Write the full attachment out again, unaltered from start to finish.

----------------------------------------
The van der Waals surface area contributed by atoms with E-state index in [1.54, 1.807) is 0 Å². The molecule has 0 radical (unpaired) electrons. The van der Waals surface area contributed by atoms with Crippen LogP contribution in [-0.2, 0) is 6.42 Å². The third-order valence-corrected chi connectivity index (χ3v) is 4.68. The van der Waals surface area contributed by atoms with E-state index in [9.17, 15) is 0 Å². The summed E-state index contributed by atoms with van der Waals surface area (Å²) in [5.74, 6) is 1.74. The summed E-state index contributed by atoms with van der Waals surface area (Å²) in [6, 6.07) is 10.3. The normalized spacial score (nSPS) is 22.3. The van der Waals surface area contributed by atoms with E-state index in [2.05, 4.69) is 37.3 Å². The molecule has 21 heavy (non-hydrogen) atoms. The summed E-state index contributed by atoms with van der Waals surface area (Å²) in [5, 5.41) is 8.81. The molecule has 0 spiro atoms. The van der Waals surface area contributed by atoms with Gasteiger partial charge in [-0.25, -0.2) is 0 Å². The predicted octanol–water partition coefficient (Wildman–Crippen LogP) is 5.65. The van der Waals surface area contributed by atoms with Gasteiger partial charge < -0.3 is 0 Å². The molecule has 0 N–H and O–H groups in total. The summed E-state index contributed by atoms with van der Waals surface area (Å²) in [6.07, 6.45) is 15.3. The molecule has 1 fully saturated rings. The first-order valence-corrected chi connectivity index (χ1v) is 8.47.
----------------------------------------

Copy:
The van der Waals surface area contributed by atoms with E-state index in [1.54, 1.807) is 0 Å². The molecule has 0 radical (unpaired) electrons. The van der Waals surface area contributed by atoms with Crippen LogP contribution in [-0.2, 0) is 6.42 Å². The third-order valence-corrected chi connectivity index (χ3v) is 4.68. The van der Waals surface area contributed by atoms with E-state index in [9.17, 15) is 0 Å². The summed E-state index contributed by atoms with van der Waals surface area (Å²) in [5.74, 6) is 1.74. The summed E-state index contributed by atoms with van der Waals surface area (Å²) in [6, 6.07) is 10.3. The normalized spacial score (nSPS) is 22.3. The van der Waals surface area contributed by atoms with E-state index in [2.05, 4.69) is 37.3 Å². The molecule has 21 heavy (non-hydrogen) atoms. The summed E-state index contributed by atoms with van der Waals surface area (Å²) in [5, 5.41) is 8.81. The molecule has 0 spiro atoms. The van der Waals surface area contributed by atoms with Gasteiger partial charge in [-0.25, -0.2) is 0 Å². The predicted octanol–water partition coefficient (Wildman–Crippen LogP) is 5.65. The van der Waals surface area contributed by atoms with Gasteiger partial charge < -0.3 is 0 Å². The molecule has 0 N–H and O–H groups in total. The summed E-state index contributed by atoms with van der Waals surface area (Å²) in [6.07, 6.45) is 15.3. The molecule has 1 fully saturated rings. The first-order valence-corrected chi connectivity index (χ1v) is 8.47.